To date, mutations leading to impaired ATPase activity have only been found in maternally inherited mtDNA encoding MTATP6.13 The clinical syndrome manifests as NARP (neuropathy, ataxia, retinitis pigmentosa) or the more severe MILS (maternally inherited Leigh’s syndrome). Most frequently, these two related mitochondrial disorders are due to a T8993G or T8993C point mutation.14,15 In one patient with complex V deficiency presenting in the neonatal period with congenital hyperlactacidaemia, Housteck et al16 showed, using complementation studies, that the defect was located in the nuclear DNA. Electrophoresis and western blot analysis revealed a reduction of complex V whereas the other OXPHOS complexes were present at normal levels. Inspired by the major involvement of assembly genes in complex IV deficiency and failing to find any mutations in the genes α, β, and γ, we initiated a mutation analysis of the assembly genes ATP11 and ATP12 in two patients for whom the BN-PAGE gel had shown a severely decreased activity, an indicator of catalytic deficiency.

Like many other mitochondrial proteins, the F1 subunits are imported into the matrix compartment as unfolded protein chains. Heat shock proteins HSP60 and HSP10 facilitate their folding.17 In Saccharomyces cerevisiae, the final steps in the formation of a fully functional F1 require two proteins called Atp11p and Atp12p.2,18 It has been shown that they have an essential and indispensable role in the assembly of the F1 moiety of the ATP synthase. Yeast mutants that are deficient for either Atp11p or Atp12p accumulate both the F1 and β subunits in large protein aggregates inside mitochondria instead of forming the enzyme oligomer. These strains are respiratory deficient and fail to grow on non-fermentable carbon sources. Interestingly, in addition to being ATPase deficient, the mutant strains had lowered activities of cytochrome c oxidase and coenzyme QH2-cytochrome c reductase.2 This was also found in our patient. ATP11p was shown to bind the β subunit of F1,19 while ATP12p interacts specifically with the F1 subunit.20 These studies provide the basis for a model of F1 assembly in which Atp12p is released from the α subunit in exchange for the β subunit to form the interhelicase that contains the non-catalytic adenine nucleotide binding site. This binding mechanism is thought to protect the F1 subunits from forming non-productive large complexes during the assembly of the enzyme oligomer.18,20 The human ATP11 and ATP12 genes were only recently identified by Wang et al.3 The gene products of the human cDNAs act in a manner analogous to their yeast counterparts. Moreover, human ATP12 cDNA complements a yeast ΔATP12 disruption mutant. Both the ATP11 and ATP12 genes are broadly conserved in eukaryotes and are expressed in a wide range of tissues.3,18ATP12 full length cDNA has been characterised and the gene assigned to chromosome 17p11.2.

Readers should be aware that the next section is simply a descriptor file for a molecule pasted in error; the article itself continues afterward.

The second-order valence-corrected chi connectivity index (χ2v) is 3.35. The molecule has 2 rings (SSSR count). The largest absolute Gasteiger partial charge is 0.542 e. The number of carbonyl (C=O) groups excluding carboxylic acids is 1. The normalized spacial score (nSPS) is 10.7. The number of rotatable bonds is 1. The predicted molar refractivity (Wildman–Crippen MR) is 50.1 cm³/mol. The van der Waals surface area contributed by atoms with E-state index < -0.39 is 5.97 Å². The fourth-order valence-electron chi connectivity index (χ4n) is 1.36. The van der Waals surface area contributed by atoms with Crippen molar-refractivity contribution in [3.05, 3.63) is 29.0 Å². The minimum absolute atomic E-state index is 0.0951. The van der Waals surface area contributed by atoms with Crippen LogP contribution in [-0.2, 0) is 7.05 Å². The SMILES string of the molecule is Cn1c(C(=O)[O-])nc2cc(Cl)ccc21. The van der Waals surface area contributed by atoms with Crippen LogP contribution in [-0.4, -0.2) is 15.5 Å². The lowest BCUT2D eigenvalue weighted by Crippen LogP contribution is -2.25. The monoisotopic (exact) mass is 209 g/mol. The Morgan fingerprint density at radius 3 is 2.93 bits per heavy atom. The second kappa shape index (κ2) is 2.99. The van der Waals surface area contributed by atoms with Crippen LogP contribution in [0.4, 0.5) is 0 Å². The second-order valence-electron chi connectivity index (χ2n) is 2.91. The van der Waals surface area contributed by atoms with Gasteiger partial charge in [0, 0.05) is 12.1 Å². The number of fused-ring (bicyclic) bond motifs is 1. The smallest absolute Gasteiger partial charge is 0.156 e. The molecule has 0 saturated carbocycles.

The ATP11 and ATP12 assembly factors are not members of the major protein chaperone families (for example HSP60), which work for different substrates. Instead, the action of Atp11p and 12p is limited to the biogenesis pathway of the ATP synthase. Neither Atp11p nor Atp12p has a significant homology with other proteins. Elaborated studies of Ackerman and co-workers have already revealed sequence elements in Atp12p that are functionally relevant. Deletion analysis disclosed that some regions could be removed from the mature protein without completely losing the action of F1 assembly in vivo.21 The functional domain for Atp12p maps between Asn181 and Val306 in the carboxyl half of the protein. The terminal 18 amino acids of the protein are involved in oligomerisation with other proteins. The precise role of the amino acids in the domain enclosed by the mitochondrial targeting signal on the left and the functional domain on the right is not clear. Truncated Atp12p proteins, with as many as 180 residues of the amino terminal boundary deleted, but with an intact targeting signal, are still capable of conferring some respiratory activity to the yeast cell. However, it has also been shown that these mutants are temperature sensitive, as the yeast strain is completely respiratory deficient at 30°C but displays partial respiration function at 23°C. Missense mutations located in this region in the yeast protein are, unfortunately, not available.21 The mutation found in our patient at position 94 lies adjacent to a strongly conserved glutamine conserved in six studied species (fig 3B).18 Probably, the Atp12p activity is severely compromised when a neutral polar amino acid (tryptophan) is changed for a basic one (arginine), and is no longer able to mediate proper F1 assembly.

In conclusion, complex V deficiency seems to be an early presenting disease in which lactic acidosis, dysmorphic features, and methyl glutaconic aciduria can be major clues in the diagnosis. To our knowledge, his is the first report of complex V deficiency with a mutation in a nuclear encoded assembly gene for ATPase. It is clear that the search for genes causing respiratory chain disorders has only just begun, and many more mutations will be identified in the near future.


This work was supported by a grant from the Fund for Scientific Research Flanders, Belgium (FWO Vlaanderen; contract grant number G.0119.02) and from ‘KidAuQuai’, Ghent, Belgium, and the Association Belge contre les Maladies NeuroMusculaires (ABMM) and Scientific Foundation Willy Gepts, AZ-VUB, and OZR477, OZR887 (Vrije Universiteit Brussel).


View Abstract

Request permissions

If you wish to reuse any or all of this article please use the link below which will take you to the Copyright Clearance Center’s RightsLink service. You will be able to get a quick price and instant permission to reuse the content in many different ways.